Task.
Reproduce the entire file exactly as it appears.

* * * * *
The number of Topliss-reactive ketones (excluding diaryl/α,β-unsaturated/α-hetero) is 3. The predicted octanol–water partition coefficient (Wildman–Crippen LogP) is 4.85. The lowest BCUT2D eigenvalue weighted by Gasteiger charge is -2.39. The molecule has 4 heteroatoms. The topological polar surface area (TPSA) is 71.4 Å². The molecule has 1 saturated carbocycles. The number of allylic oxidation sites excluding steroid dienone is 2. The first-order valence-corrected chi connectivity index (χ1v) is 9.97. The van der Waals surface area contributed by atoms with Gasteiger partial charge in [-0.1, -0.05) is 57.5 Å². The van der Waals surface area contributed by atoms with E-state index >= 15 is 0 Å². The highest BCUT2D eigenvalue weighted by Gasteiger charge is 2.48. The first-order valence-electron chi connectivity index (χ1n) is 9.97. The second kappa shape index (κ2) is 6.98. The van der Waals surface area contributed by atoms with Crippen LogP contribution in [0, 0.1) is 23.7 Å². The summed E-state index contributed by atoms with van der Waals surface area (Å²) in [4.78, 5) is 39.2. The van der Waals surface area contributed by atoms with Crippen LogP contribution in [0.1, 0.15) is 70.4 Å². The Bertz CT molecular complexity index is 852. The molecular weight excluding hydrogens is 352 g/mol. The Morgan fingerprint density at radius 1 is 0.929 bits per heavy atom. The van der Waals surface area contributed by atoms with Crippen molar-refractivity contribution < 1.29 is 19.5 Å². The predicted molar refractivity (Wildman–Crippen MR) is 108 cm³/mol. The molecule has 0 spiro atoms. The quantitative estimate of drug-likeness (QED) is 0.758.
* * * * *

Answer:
The number of Topliss-reactive ketones (excluding diaryl/α,β-unsaturated/α-hetero) is 3. The predicted octanol–water partition coefficient (Wildman–Crippen LogP) is 4.85. The lowest BCUT2D eigenvalue weighted by Gasteiger charge is -2.39. The molecule has 4 heteroatoms. The topological polar surface area (TPSA) is 71.4 Å². The molecule has 1 saturated carbocycles. The number of allylic oxidation sites excluding steroid dienone is 2. The first-order valence-corrected chi connectivity index (χ1v) is 9.97. The van der Waals surface area contributed by atoms with Gasteiger partial charge in [-0.1, -0.05) is 57.5 Å². The van der Waals surface area contributed by atoms with E-state index >= 15 is 0 Å². The highest BCUT2D eigenvalue weighted by Gasteiger charge is 2.48. The first-order valence-electron chi connectivity index (χ1n) is 9.97. The second kappa shape index (κ2) is 6.98. The van der Waals surface area contributed by atoms with Crippen LogP contribution in [0, 0.1) is 23.7 Å². The summed E-state index contributed by atoms with van der Waals surface area (Å²) in [4.78, 5) is 39.2. The van der Waals surface area contributed by atoms with Crippen LogP contribution in [0.1, 0.15) is 70.4 Å². The Bertz CT molecular complexity index is 852. The molecular weight excluding hydrogens is 352 g/mol. The Morgan fingerprint density at radius 1 is 0.929 bits per heavy atom. The van der Waals surface area contributed by atoms with Crippen molar-refractivity contribution < 1.29 is 19.5 Å². The predicted molar refractivity (Wildman–Crippen MR) is 108 cm³/mol. The molecule has 0 spiro atoms. The quantitative estimate of drug-likeness (QED) is 0.758.